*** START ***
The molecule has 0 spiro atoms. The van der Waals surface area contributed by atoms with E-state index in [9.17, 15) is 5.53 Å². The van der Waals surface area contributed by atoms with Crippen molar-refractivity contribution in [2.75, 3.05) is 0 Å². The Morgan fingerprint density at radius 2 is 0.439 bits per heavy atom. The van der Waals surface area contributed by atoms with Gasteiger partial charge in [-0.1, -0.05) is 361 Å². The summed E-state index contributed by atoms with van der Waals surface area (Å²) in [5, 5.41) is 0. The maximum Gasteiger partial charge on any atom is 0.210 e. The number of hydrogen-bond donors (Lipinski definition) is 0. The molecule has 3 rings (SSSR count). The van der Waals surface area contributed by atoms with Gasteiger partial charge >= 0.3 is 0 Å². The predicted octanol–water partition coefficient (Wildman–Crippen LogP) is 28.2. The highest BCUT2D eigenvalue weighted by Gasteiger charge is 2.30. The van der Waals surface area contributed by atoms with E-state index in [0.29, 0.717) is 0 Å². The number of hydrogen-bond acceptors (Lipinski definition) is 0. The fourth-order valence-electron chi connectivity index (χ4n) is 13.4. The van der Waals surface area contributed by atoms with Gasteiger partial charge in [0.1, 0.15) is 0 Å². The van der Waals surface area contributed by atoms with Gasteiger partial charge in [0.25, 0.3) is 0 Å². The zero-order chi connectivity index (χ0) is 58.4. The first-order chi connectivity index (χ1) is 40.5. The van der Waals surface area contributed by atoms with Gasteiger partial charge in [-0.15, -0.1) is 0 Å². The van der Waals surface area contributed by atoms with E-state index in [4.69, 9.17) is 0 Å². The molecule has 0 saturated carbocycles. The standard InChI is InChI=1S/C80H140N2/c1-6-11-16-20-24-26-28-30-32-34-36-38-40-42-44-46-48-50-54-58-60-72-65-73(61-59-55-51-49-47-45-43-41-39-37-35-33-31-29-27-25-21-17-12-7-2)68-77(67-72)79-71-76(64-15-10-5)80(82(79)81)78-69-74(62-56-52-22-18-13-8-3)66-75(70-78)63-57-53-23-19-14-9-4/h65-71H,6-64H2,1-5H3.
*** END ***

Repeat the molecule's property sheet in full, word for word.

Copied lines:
The molecule has 0 spiro atoms. The van der Waals surface area contributed by atoms with E-state index in [9.17, 15) is 5.53 Å². The van der Waals surface area contributed by atoms with Crippen molar-refractivity contribution in [2.75, 3.05) is 0 Å². The Morgan fingerprint density at radius 2 is 0.439 bits per heavy atom. The van der Waals surface area contributed by atoms with Gasteiger partial charge in [-0.1, -0.05) is 361 Å². The summed E-state index contributed by atoms with van der Waals surface area (Å²) in [5, 5.41) is 0. The maximum Gasteiger partial charge on any atom is 0.210 e. The number of hydrogen-bond donors (Lipinski definition) is 0. The molecule has 3 rings (SSSR count). The van der Waals surface area contributed by atoms with Gasteiger partial charge >= 0.3 is 0 Å². The predicted octanol–water partition coefficient (Wildman–Crippen LogP) is 28.2. The highest BCUT2D eigenvalue weighted by Gasteiger charge is 2.30. The van der Waals surface area contributed by atoms with E-state index in [0.29, 0.717) is 0 Å². The number of hydrogen-bond acceptors (Lipinski definition) is 0. The fourth-order valence-electron chi connectivity index (χ4n) is 13.4. The van der Waals surface area contributed by atoms with Gasteiger partial charge in [0.1, 0.15) is 0 Å². The van der Waals surface area contributed by atoms with Gasteiger partial charge in [0.25, 0.3) is 0 Å². The zero-order chi connectivity index (χ0) is 58.4. The first-order chi connectivity index (χ1) is 40.5. The van der Waals surface area contributed by atoms with Gasteiger partial charge in [-0.15, -0.1) is 0 Å². The van der Waals surface area contributed by atoms with E-state index in [4.69, 9.17) is 0 Å². The molecule has 0 saturated carbocycles. The standard InChI is InChI=1S/C80H140N2/c1-6-11-16-20-24-26-28-30-32-34-36-38-40-42-44-46-48-50-54-58-60-72-65-73(61-59-55-51-49-47-45-43-41-39-37-35-33-31-29-27-25-21-17-12-7-2)68-77(67-72)79-71-76(64-15-10-5)80(82(79)81)78-69-74(62-56-52-22-18-13-8-3)66-75(70-78)63-57-53-23-19-14-9-4/h65-71H,6-64H2,1-5H3.